The Independent Group, from Labour, Chuka Umunna, Luciana Berger, Mike Gapes, Chris Leslie, Angela Smith, Ann Coffey, Gavin Shuker, and Joan Ryan have all left.
It wasn’t long before Conservative MPs Anna Soubry, Heidi Allen and Sarah Wollaston followed.
Here we answer some of your biggest questions about what is now the fourth-largest group in Parliament.
Are there going to be by-elections?
Jeremy Corbyn has said the Labour MPs who have quit the party should “resign and put themselves up for election”.
In a video posted on Twitter, the Labour leader said it was the “decent and democratic thing to do” because the MPs wanted to “abandon the policies on which they were elected”.
If an MP changes or leaves the party they were elected under, there does not automatically have to be a by-election.
This is because at the ballot box voters chose the individual they wanted as their MP, not the party they wanted running the country.
However, the defectors could trigger a by-election by resigning as MPs.
They could then immediately stand for election in the same constituency – that’s what Conservative Zac Goldsmith did in 2016. (He lost his 23,015 majority and was ousted).
But these MPs don’t want to face a by-election right now.
Voters can also call for a petition to recall their MP – and trigger a by-election.
But this can only happen under specific circumstances, such as an MP being convicted of an offence and receiving a custodial sentence. And none of these conditions apply to the members of the Independent Group.
As it stands, if they were to run in a by-election (or any general election) the name the Independent Group wouldn’t appear on the ballot paper because they’re not registered as a political party.
Who funds them?
On their website, the group of MPs say they are “supported” by a company called Gemini A Ltd, which was set up last month by Labour defector Mr Shuker.
Since they launched, they have been crowd-funding via their website.
But because they are not a registered political party, they don’t have to play by the rules of the Electoral Commission and disclose their financial backers.
However, they say they intend to do so anyway and will publish all donations over £7,500 alongside donors’ names.
If the group registers with the commission, the MPs would be entitled to “short money” – that is funding given to opposition parties in Parliament to support them in their parliamentary business, expenses and costs of running.
Which one is the leader?
Because it is not a political party – yet – the Independent Group does not have to have a leader.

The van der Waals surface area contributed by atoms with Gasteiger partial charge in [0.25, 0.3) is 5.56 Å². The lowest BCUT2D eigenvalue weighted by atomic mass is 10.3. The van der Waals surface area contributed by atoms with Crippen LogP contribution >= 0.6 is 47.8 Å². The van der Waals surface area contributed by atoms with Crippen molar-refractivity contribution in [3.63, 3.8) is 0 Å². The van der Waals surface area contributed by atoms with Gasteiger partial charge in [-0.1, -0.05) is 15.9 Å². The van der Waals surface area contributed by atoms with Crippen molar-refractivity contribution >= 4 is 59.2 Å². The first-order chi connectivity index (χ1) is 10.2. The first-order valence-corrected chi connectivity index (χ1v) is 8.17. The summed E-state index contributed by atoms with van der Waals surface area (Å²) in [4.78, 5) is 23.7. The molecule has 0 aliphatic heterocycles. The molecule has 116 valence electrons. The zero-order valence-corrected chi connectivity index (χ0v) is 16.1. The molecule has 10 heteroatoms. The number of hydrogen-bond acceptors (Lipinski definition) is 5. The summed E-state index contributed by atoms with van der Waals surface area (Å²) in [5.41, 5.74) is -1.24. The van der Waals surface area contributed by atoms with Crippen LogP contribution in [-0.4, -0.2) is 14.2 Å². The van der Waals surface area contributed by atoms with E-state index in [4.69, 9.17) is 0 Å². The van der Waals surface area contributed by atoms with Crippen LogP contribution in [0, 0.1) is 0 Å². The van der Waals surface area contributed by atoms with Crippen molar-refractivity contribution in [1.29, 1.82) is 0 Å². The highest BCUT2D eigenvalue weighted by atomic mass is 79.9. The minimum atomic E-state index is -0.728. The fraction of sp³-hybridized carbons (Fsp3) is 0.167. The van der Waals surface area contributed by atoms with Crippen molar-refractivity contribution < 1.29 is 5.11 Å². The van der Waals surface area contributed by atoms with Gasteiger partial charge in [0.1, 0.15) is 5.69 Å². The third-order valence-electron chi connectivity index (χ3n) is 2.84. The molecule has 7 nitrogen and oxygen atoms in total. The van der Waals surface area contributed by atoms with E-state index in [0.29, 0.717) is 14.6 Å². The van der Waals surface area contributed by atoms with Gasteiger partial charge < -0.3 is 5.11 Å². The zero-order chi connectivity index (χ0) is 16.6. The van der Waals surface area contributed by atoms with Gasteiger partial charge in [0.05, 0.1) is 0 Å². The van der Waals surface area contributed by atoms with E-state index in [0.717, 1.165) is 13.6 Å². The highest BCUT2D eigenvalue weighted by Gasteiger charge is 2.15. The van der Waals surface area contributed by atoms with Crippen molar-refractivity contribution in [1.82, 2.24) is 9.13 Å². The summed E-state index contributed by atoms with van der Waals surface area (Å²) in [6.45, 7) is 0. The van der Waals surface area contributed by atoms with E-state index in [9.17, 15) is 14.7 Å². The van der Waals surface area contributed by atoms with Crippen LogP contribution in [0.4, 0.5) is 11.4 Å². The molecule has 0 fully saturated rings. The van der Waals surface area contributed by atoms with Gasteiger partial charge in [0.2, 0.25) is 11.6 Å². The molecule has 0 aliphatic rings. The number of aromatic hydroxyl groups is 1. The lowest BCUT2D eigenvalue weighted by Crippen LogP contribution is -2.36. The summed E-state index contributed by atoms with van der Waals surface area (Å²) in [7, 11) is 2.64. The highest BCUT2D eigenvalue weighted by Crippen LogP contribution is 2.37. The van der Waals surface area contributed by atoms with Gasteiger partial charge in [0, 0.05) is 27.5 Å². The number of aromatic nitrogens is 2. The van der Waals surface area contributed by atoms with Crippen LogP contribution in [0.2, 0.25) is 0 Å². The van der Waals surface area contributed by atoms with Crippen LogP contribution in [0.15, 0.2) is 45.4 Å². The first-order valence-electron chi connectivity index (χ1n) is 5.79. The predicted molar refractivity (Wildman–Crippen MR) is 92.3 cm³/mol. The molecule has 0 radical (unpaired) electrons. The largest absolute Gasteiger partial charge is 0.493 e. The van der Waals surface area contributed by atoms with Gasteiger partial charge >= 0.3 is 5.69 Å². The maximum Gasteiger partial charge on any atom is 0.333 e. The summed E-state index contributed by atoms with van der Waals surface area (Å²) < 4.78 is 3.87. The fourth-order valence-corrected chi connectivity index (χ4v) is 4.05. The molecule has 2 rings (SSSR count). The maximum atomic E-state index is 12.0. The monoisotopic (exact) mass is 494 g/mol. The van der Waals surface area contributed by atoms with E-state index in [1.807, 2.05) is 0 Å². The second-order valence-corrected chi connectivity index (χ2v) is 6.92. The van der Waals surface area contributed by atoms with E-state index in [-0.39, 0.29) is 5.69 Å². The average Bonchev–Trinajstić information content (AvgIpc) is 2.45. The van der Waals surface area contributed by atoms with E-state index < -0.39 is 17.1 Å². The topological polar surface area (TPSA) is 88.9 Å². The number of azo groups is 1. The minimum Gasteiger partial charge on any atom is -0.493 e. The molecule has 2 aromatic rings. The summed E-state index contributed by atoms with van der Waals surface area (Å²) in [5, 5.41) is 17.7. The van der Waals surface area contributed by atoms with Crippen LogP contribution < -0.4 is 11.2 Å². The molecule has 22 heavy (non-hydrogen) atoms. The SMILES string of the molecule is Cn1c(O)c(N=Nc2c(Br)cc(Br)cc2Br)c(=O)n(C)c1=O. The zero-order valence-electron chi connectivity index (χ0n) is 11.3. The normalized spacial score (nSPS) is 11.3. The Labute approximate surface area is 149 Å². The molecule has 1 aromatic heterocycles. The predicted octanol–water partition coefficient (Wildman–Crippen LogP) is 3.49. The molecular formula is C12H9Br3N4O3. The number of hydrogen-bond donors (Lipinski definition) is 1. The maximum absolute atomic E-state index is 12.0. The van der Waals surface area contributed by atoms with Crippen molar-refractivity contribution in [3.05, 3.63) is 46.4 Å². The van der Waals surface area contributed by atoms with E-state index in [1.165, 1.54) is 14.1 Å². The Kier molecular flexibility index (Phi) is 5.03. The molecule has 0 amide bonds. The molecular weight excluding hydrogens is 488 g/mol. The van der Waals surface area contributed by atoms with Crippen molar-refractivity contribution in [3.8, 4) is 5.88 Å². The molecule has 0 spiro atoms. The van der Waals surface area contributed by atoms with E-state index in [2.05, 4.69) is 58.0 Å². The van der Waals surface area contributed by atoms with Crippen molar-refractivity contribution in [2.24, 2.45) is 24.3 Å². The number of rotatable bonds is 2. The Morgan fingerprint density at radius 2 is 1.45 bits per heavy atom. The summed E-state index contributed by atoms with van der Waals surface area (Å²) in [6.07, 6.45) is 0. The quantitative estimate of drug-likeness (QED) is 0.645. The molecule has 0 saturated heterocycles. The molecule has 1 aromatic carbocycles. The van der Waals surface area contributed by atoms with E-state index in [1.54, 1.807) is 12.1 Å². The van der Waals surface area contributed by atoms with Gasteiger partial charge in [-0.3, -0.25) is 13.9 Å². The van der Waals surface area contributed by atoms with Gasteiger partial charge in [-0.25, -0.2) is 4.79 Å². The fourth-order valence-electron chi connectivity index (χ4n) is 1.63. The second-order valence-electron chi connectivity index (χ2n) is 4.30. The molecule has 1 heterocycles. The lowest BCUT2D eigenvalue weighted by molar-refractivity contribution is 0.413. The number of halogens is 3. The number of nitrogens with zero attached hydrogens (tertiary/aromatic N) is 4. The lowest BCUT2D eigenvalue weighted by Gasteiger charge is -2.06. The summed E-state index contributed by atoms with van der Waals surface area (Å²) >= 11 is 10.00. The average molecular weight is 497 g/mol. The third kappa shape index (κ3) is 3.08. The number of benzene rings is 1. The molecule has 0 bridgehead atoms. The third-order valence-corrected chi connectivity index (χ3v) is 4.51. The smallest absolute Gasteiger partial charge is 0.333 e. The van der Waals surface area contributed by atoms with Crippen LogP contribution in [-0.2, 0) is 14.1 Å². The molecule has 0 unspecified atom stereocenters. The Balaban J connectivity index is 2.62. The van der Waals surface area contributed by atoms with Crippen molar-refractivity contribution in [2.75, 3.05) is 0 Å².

But it is thought they will choose one at some point.
Chuka Umunna – who briefly stood to be the leader of the Labour Party and is seen as the driving force behind the Labour MPs – is most often touted as a potential leader.
Anna Soubry, who has a high media profile, might also be seen as a candidate.
But, sources say, they are still trying to recruit new members so it would not be a good idea to select a leader at this stage.
The group is due to meet next week to work out who will speak for them at Parliamentary occasions, such as responding to the Chancellor’s Spring Statement, and who will take on the job of whip, to organise their voting in Parliament.
What do they stand for?
The group has not published a manifesto – but it does have a list of 11 “values”, which it claims the main political parties have forgotten.
Top of the list is the belief that Britain is a “great country of which people are rightly proud” – and the government must do “whatever it takes” to protect national security.
Notably, there is no sign of Brexit on the list, although it mentions “maintaining strong alliances with our closest European and international allies on trade, regulation, defence, security and counter-terrorism”.
On inequality, the group calls for the “barriers of poverty, prejudice and discrimination” to be removed – and says everybody should make a contribution to society.
It also says it believes that:
“Paid work should be secure and pay should be fair”
“We have a responsibility to future generations to protect our environment”
Britain “works best as a diverse, mixed social market economy” with “well-regulated private enterprise”
“The collective provision of public services and the NHS can be delivered through government action”
“Our free media, the rule of law, and our open, tolerant and respectful democratic society should be cherished and renewed”
It remains to be seen which policies the Independent Group would adopt to enact their values.
What are the potential tensions?
The Independent Group have bonded over their shared desire to prevent a no-deal Brexit.